Samsa v. Russell et al

Filing 25

ORDER DISMISSING CASE signed by Chief Judge Pamela Pepper on 5/10/2024. 18 Defendant's motion for summary judgment GRANTED. Case DISMISSED WITHOUT PREJUDICE. (cc: all counsel and mailed to Dennis Samsa, 1704 1/2 Short Dr., Marinette, WI 54143)(cb)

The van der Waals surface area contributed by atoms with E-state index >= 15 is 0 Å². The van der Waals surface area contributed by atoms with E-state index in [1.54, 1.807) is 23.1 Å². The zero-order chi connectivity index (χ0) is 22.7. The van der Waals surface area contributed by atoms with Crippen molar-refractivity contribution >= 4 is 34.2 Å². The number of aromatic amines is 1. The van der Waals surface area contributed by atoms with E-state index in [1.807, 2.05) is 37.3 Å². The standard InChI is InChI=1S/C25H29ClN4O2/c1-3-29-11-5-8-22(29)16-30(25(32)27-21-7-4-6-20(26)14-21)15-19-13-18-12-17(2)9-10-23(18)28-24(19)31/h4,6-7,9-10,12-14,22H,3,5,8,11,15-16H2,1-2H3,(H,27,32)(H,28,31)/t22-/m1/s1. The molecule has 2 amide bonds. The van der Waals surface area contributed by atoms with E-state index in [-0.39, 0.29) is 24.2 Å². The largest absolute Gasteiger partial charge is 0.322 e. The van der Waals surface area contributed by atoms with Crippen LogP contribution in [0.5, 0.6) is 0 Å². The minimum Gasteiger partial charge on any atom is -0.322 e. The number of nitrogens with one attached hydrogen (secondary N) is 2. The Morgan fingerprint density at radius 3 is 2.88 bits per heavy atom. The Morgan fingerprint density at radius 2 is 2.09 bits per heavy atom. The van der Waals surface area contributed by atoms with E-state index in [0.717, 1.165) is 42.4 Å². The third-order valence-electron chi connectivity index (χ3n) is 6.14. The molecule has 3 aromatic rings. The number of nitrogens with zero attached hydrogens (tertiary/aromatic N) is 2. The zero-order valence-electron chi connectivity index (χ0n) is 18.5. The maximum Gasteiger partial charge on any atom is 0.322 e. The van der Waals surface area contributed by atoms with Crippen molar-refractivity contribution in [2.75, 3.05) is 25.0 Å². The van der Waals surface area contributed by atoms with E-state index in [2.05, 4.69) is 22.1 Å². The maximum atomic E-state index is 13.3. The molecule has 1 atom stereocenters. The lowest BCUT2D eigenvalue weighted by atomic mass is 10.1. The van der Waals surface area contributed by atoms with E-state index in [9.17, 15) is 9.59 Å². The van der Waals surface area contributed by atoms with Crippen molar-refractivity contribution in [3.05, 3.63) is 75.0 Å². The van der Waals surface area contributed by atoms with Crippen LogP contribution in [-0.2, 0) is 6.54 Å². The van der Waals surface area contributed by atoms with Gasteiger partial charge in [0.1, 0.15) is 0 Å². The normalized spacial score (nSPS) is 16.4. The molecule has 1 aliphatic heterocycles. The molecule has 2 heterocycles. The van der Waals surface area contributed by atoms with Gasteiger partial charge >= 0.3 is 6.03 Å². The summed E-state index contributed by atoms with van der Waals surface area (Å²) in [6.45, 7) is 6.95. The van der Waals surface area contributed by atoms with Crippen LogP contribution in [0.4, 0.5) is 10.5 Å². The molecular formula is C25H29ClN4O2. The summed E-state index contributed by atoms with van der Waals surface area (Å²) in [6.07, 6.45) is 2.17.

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UNITED STATES DISTRICT COURT EASTERN DISTRICT OF WISCONSIN ______________________________________________________________________________ DENNIS SAMSA, Plaintiff, v. Case No. 23-cv-274-pp JAMES RUSSELL, Defendant. ______________________________________________________________________________ ORDER GRANTING DEFENDANT’S MOTION FOR SUMMARY JUDGMENT (DKT. NO. 18) AND DISMISSING CASE ______________________________________________________________________________ Plaintiff Dennis Samsa, who was incarcerated at Columbia Correctional Institution when he filed this case and who is representing himself, filed a complaint alleging that prison officials violated his constitutional rights. The court screened the plaintiff’s second amended complaint (Dkt. No. 9) and allowed the plaintiff to proceed on an excessive force claim against defendant James Russell. Dkt. No. 13 at 5. On March 29, 2024, the defendant filed a motion for summary judgment on exhaustion grounds. Dkt. No. 18. The court ordered the plaintiff to file a response to that motion by April 29, 2024, and warned him that failure to do so would result in the court considering the motion without input from the plaintiff. Dkt. No. 23. The plaintiff has not filed a response to the defendant’s motion. The court mailed its order to the plaintiff at the address he provided to the court. Dkt. No. 12. The court also has mailed previous orders to the plaintiff at that address; neither the court’s March 29 order nor any of the previous orders were returned to the court as undeliverable, so the court has no reason to believe that the plaintiff did not receive the order setting April 29 as the deadline for him to respond to 1 the defendant’s motion. The court will consider the motion unopposed, grant the motion and dismiss this case. I. Defendant’s Motion for Summary Judgment A. Facts The court allowed the plaintiff to proceed on an Eighth Amendment excessive force claim against the defendant. Dkt. No. 20 at ¶1. The plaintiff alleged that on November 27, 2022, the defendant used an incapacitating spray against him after the spray was no longer needed. Id. The plaintiff filed one administrative complaint relating to those allegations, but he failed to timely appeal the complaint’s dismissal. Id. at ¶2. On November 29, 2022, the plaintiff filed complaint WCI-2022-17889 alleging the defendant sprayed him with incapacitating spray after the plaintiff had stopped resisting. Id. at ¶3. The institution complaint examiner (ICE) reviewed the plaintiff’s complaint and associated video evidence, determined there was no excessive force and recommended dismissal of the complaint. Id. The reviewing authority dismissed the complaint on December 14, 2022. Id. at ¶4. That same day, the institution printed the reviewing authority’s decision for distribution to the plaintiff. Id. The plaintiff then had fourteen days to appeal the dismissal to the corrections complaint examiner (CCE), but he did not submit an appeal until nearly one month later. Id. On January 10, 2023, the plaintiff appealed the complaint to the CCE. Id. at ¶5. The CCE rejected the plaintiff’s appeal because he filed it nearly two weeks beyond the fourteen-day window for appealing the dismissal. Id. In his CCE appeal, the plaintiff did not address the original complaint or incident’s merits. Id. at ¶6. The plaintiff alleged that he never received a response from 2 the ICE regarding his prior complaint because he was on a paper restriction during the relevant period. Id. The CCE investigated the plaintiff’s claim and found he was not on a paper restriction from December 15, 2022 to January 5, 2023 and found no good cause for the plaintiff’s appeal to be untimely. Id. at ¶7. The CCE properly rejected the plaintiff’s untimely appeal. Id. at ¶8. The defendants have subsequently confirmed independently that the plaintiff was not on a paper restriction in either November 2022 or December 2022. Id. The Office of the Secretary confirmed that the plaintiff’s appeal should be rejected as untimely. Id. at ¶9. B. Summary Judgment Standard “The court shall grant summary judgment if the movant shows that there is no genuine dispute as to any material fact and the movant is entitled to judgment as a matter of law.” Federal Rule of Civil Procedure 56(a); see also Anderson v. Liberty Lobby, Inc., 477 U.S. 242, 248 (1986); Celotex Corp. v. Catrett, 477 U.S. 317, 324 (1986); Ames v. Home Depot U.S.A., Inc., 629 F.3d 665, 668 (7th Cir. 2011). “Material facts” are those under the applicable substantive law that “might affect the outcome of the suit.” See Anderson, 477 U.S. at 248. A dispute over “material fact” is “genuine” if “the evidence is such that a reasonable jury could return a verdict for the nonmoving party.” Id. A party asserting that a fact cannot be, or is, genuinely disputed must support the assertion by: (A) citing to particular parts of materials in the record, including depositions, documents, electronically stored information, affidavits or declarations, stipulations (including those made for purposes of the motion only), admissions, interrogatory answers, or other materials; or 3 (B) showing that the materials cited do not establish the absence or presence of a genuine dispute, or that an adverse party cannot produce admissible evidence to support the fact. Fed. R. Civ. P. 56(c)(1). “An affidavit or declaration used to support or oppose a motion must be made on personal knowledge, set out facts that would be admissible in evidence, and show that the affiant or declarant is competent to testify on the matters stated.” Fed. R. Civ. P. 56(c)(4). C. Discussion The defendant contends that the plaintiff did not exhaust his administrative remedies because he did not timely appeal the dismissal of his initial complaint and the CCE found no good cause to extend the time limit. Dkt. No. 19 at 8. The Prison Litigation Reform Act (PLRA) provides that an incarcerated individual cannot assert a cause of action under federal law “until such administrative remedies as are available are exhausted.” 42 U.S.C. §1997e(a); see also Woodford v. Ngo, 548 U.S. 81, 93 (2006) (holding that the PLRA requires proper exhaustion of administrative remedies). Exhaustion requires that an incarcerated person comply with the rules applicable to the grievance process at his institution. Pozo v. McCaughtry, 286 F.3d 1022, 1025 (7th Cir. 2002). This requirement “applies to all inmate suits about prison life, whether they involve general circumstances or particular episodes, and whether they allege excessive force or some other wrong.” Porter v. Nussle, 534 U.S. 516, 532 (2002). The objective of §1997e(a) is to permit the institution’s “administrative process to run its course before litigation begins.” Dole v. Chandler, 438 F.3d 804, 809 (7th Cir. 2006) (quoting Cannon v. Washington, 418 F.3d 714, 719 (7th Cir. 2005)); see also Kaba v. Stepp, 458 F.3d 678, 684 (7th Cir. 2006). The Seventh Circuit applies a “strict compliance approach to exhaustion” and 4 expects incarcerated individuals to adhere to “the specific procedures and deadlines” established by the institution’s policy. Dole, 438 F.3d at 809; see also Hernandez v. Dart, 814 F.3d 836, 842 (7th Cir. 2016) (citations omitted). Because exhaustion is an affirmative defense, the defendants bear the burden of proving that the plaintiff failed to exhaust. Pavey v. Conley, 544 F.3d 739, 740-41 (7th Cir. 2008) (citing Jones v. Bock, 549 U.S. 199, 216 (2007)). To fully exhaust administrative remedies in Wisconsin, an incarcerated person must file a complaint with the ICE within fourteen days after the occurrence giving rise to the complaint. Wis. Admin. Code §DOC 310.07(2). The ICE must accept the complaint, return it or reject it. Wis. Admin. Code §DOC 310.10(2). The ICE may reject a complaint if it is submitted beyond fourteen days after the date of occurrence giving rise to the complaint and does not include good cause to extend the time limits. Wis. Admin. Code §310.10(6)(e). An incarcerated person may appeal a rejected complaint within ten days to the appropriate reviewing authority who shall only review the basis for the rejection of the complaint. Wis. Admin. Code §310.10(10). The reviewing authority’s decision is final. Id. An ICE who accepts a complaint must “send a recommendation to the appropriate reviewing authority within 30 days from the date of receipt.” Wis. Admin. Code §DOC 310.10(9). An ICE may recommend a complaint be “affirmed or dismissed in whole or in part.” Wis. Admin. Code §DOC 310.10(12). If the reviewing authority dismisses the complaint, the inmate “may appeal” to the CCE “within 14 days after the date of the decision.” Wis. Admin. Code §DOC 310.12(1). The CCE may return an appeal for five reasons listed in the Code, may recommend rejection of an appeal that fails to comply with section 310.09, or 5 may accept an appeal. Wis. Admin. Code §§DOC 310.12(2), (4)(a)–(e), (5). Should the CCE accept the appeal, it must “recommend that the reviewing authority decision be affirmed or dismissed, in whole or in part, and send its recommendation to the secretary within 45 days of receipt of the appeal.” Wis. Admin. Code §DOC 310.12(9). The secretary must then “make a decision within 45 days following receipt of the [CCE’s] recommendation.” Wis. Admin. Code §DOC 310.13(1). The secretary must “affirm or dismiss the [CCE’s] recommendation, in whole or in part, or return the appeal to the [CCE] for further investigation.” Wis. Admin. Code §DOC 310.13(2). “The secretary’s decision is final.” Wis. Admin. Code §DOC 310.13(3). The CCE rejected the plaintiff’s appeal because he filed it more than fourteen days after the dismissal of his complaint. The plaintiff’s appeal stated that he did not receive the decision dismissing his complaint due to a paper restriction. The CCE report states that the CCE contacted the facility and found that the plaintiff was not on a paper restriction from December 15, 2022 to January 5, 2023. It is undisputed that the plaintiff’s stated reason for submitting his appeal late lacked merit so the CCE found no good cause to accept the late appeal and recommended that it be rejected as untimely. “A prison grievance rejected solely on the basis of untimeliness will not fulfill the exhaustion requirement.” Conyers v. Abitz, 416 F.3d 580, 584 (7th Cir. 2005) (citing Pozo, 285 F.3d at 1025). Thus, the plaintiff failed to exhaust his administrative remedies. See Pozo, 286 F.3d at 1025 (“To exhaust remedies, a prisoner must file complaints and appeals in the place, and at the time, the prison’s administrative rules require.”). The court will grant the defendant’s motion for summary judgment and dismiss this case without prejudice. See Ford v. Johnson, 362 F.3d 395, 401 (7th Cir. 2004). 6 II. Conclusion The court GRANTS the defendant’s motion for summary judgment. Dkt. No. 18. The court ORDERS that this case is DISMISSED WITHOUT PREJUDICE. The clerk will enter judgment accordingly. This order and the judgment to follow are final. A dissatisfied party may appeal this court’s decision to the Court of Appeals for the Seventh Circuit by filing in this court a notice of appeal within 30 days of the entry of judgment. See Federal Rules of Appellate Procedure 3, 4. This court may extend this deadline if a party timely requests an extension and shows good cause or excusable neglect for not being able to meet the 30-day deadline. See Fed. Rule of App. P. 4(a)(5)(A). If the plaintiff appeals, he will be liable for the $605 appellate filing fee regardless of the outcome of the appeal. If the plaintiff seeks to proceed on appeal without prepaying the appellate filing fee, he must file a motion in this court. See Fed. R. App. P. 24(a)(1). The plaintiff may be assessed a “strike” by the Court of Appeals if it concludes that his appeal has no merit. If the plaintiff accumulates three strikes, he will not be able to file a case in federal court (except a petition for habeas corpus relief) without prepaying the full filing fee unless he demonstrates that he is in imminent danger of serious physical injury. Id. Under certain circumstances, a party may ask this court to alter or amend its judgment under Federal Rule of Civil Procedure 59(e) or ask for relief from judgment under Federal Rule of Civil Procedure 60(b). Any motion under Rule 59(e) must be filed within 28 days of the entry of judgment. The court cannot extend this deadline. See Fed. R. Civ. P. 6(b)(2). Any motion under Rule 60(b) must be filed within a reasonable time, generally no more than one year 7 after the entry of the judgment. The court cannot extend this deadline. See Fed. R. Civ. P. 6(b)(2). The court expects parties to closely review all applicable rules and determine, what, if any, further action is appropriate in a case. Dated in Milwaukee, Wisconsin this 10th day of May, 2024. BY THE COURT: ________________________________________ HON. PAMELA PEPPER Chief United States District Judge 8